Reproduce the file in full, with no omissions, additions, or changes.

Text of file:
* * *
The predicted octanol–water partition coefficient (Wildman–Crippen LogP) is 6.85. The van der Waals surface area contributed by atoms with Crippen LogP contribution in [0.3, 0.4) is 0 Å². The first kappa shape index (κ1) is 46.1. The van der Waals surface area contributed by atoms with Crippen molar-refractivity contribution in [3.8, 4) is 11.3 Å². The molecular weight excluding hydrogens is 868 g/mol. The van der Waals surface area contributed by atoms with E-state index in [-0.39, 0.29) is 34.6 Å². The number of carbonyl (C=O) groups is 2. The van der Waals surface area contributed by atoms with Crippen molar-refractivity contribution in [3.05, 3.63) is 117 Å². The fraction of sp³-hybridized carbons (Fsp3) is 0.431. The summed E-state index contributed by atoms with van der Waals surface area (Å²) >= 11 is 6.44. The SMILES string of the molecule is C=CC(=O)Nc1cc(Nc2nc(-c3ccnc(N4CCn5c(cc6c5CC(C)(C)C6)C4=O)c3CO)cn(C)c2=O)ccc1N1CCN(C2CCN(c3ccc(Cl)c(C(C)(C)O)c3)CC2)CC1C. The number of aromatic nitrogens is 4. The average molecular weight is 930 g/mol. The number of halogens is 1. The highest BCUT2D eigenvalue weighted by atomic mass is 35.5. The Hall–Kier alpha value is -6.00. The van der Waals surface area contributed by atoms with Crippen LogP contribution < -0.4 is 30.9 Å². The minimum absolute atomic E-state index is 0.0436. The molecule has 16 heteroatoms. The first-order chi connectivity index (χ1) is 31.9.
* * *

The predicted octanol–water partition coefficient (Wildman–Crippen LogP) is 6.85. The van der Waals surface area contributed by atoms with Crippen LogP contribution in [0.3, 0.4) is 0 Å². The first kappa shape index (κ1) is 46.1. The van der Waals surface area contributed by atoms with Crippen molar-refractivity contribution in [3.8, 4) is 11.3 Å². The molecular weight excluding hydrogens is 868 g/mol. The van der Waals surface area contributed by atoms with E-state index in [-0.39, 0.29) is 34.6 Å². The number of carbonyl (C=O) groups is 2. The van der Waals surface area contributed by atoms with Crippen molar-refractivity contribution in [3.05, 3.63) is 117 Å². The fraction of sp³-hybridized carbons (Fsp3) is 0.431. The summed E-state index contributed by atoms with van der Waals surface area (Å²) >= 11 is 6.44. The SMILES string of the molecule is C=CC(=O)Nc1cc(Nc2nc(-c3ccnc(N4CCn5c(cc6c5CC(C)(C)C6)C4=O)c3CO)cn(C)c2=O)ccc1N1CCN(C2CCN(c3ccc(Cl)c(C(C)(C)O)c3)CC2)CC1C. The number of aromatic nitrogens is 4. The average molecular weight is 930 g/mol. The number of halogens is 1. The highest BCUT2D eigenvalue weighted by atomic mass is 35.5. The Hall–Kier alpha value is -6.00. The van der Waals surface area contributed by atoms with Crippen LogP contribution < -0.4 is 30.9 Å². The minimum absolute atomic E-state index is 0.0436. The molecule has 16 heteroatoms. The first-order chi connectivity index (χ1) is 31.9.